Davis had 25 points on 21 shots, but it's how he got there that raises a familiar red flag.
We can quickly see that Davis was very effective in the paint, racking up seven of his eight buckets there.
Davis is a monster inside. He ranked third in the NBA in total points in the paint in 2017-18, while his new teammate LeBron James ranked No. 1.
But in a world where he is playing alongside James, it's key that Davis can get out of the way sometimes and hit some jumpers.
Here's the thing, though: Davis is mostly mediocre outside of the paint.Against the Clips, he hit just one of his seven extended 2-point tries and missed both of his 3s.
That small sample size is relevant because it harkens back to a bigger, more troubling trend.
Of the 130 players to take at least 1,000 jumpers outside the lane dating back to 2016-17, Davis ranks 126th in effective field goal percentage (eFG%) at 42%, per Second Spectrum tracking.
Last year, Davis was very active and very inefficient in the midrange, converting just 36% of his shots.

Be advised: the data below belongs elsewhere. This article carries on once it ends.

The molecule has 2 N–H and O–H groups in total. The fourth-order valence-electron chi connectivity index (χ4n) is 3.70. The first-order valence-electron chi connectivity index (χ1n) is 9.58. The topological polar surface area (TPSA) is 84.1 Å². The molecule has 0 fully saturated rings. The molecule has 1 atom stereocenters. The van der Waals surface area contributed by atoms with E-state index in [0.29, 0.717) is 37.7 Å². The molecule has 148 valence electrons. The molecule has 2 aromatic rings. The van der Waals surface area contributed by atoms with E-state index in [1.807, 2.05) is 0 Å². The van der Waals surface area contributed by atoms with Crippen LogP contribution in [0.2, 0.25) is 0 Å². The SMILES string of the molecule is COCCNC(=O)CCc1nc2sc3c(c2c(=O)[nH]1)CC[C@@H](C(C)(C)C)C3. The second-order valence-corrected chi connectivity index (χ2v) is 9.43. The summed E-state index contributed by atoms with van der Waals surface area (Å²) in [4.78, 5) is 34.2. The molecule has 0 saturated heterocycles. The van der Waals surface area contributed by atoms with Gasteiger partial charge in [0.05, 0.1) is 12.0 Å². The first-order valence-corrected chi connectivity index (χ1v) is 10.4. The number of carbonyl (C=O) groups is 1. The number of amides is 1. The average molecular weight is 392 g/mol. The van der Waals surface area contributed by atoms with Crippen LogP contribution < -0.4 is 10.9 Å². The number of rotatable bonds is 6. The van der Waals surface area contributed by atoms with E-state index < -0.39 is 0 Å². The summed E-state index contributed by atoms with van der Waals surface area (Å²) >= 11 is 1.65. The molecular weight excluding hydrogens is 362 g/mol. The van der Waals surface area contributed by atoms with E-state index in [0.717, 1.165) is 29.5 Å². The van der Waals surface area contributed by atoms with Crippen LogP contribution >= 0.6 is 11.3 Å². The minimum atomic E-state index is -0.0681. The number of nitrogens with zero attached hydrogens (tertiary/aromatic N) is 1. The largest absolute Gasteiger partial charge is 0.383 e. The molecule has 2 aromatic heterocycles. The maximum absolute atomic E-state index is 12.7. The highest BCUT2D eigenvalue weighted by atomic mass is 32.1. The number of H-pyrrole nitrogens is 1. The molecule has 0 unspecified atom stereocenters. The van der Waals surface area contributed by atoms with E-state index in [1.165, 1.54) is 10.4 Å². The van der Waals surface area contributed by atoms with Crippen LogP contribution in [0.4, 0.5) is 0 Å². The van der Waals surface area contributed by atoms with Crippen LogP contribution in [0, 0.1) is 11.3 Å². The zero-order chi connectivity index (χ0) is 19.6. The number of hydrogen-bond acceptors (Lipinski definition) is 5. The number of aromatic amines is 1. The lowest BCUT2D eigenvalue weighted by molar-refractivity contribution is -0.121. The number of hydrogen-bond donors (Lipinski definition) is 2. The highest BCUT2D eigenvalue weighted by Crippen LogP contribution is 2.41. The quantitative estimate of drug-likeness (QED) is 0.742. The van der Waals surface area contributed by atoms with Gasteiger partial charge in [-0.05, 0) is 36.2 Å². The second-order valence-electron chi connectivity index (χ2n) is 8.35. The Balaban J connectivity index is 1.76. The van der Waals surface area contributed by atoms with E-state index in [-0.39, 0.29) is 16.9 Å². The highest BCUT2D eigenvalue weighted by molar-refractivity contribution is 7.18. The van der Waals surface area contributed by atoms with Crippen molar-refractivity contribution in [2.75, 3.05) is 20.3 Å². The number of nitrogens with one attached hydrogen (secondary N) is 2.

Yuck! He also was below average from downtown, where he converted 33% of his tries.
The bottom line is that jump-shooting is a big part of Davis' portfolio, and his numbers are more Russell Westbrook than they are Kevin Durant.
Dating back to 2017-18 season, Davis is one of 95 NBA players to attempt at least 150 uncontested shots outside of the paint.
Of that group, he ranks 89th in efficiency, with an eFG% of just 46.3%. That's just a hair above Ricky Rubio.
You know who also isn't a great jump shooter? Reigning MVP Giannis Antetokounmpo. He rates even worse than Davis.
But the Milwaukee Bucks are designed to take care of that with effective 3-point shooters in a well-crafted system.
If you can't shoot, you can't space. And if Davis can't effectively space the floor, the Lakers'offense will have issues.
Davis often shares the court with Dwight Howard or JaVale McGee.
Opposing bigs will sag every game, clogging James'driving corridors, providing interior help, grabbing boards and generally muddying things up.
Danny Green's reliable stroke can only help so much on its own.
If Davis is ineffective as a shooter, that means many of the Lakers'most important lineups will feature two bigs who don't space well enough to declutter the deep paint.
Dudes like Nikola Jokic, Rudy Gobert, Clint Capela and Hassan Whiteside will have a much easier time against this squad that way.
There's no question Anthony Davis can be a terrific-shooting big. But it's fair to question whether he is right now -- and it's win-now time for the Lakers.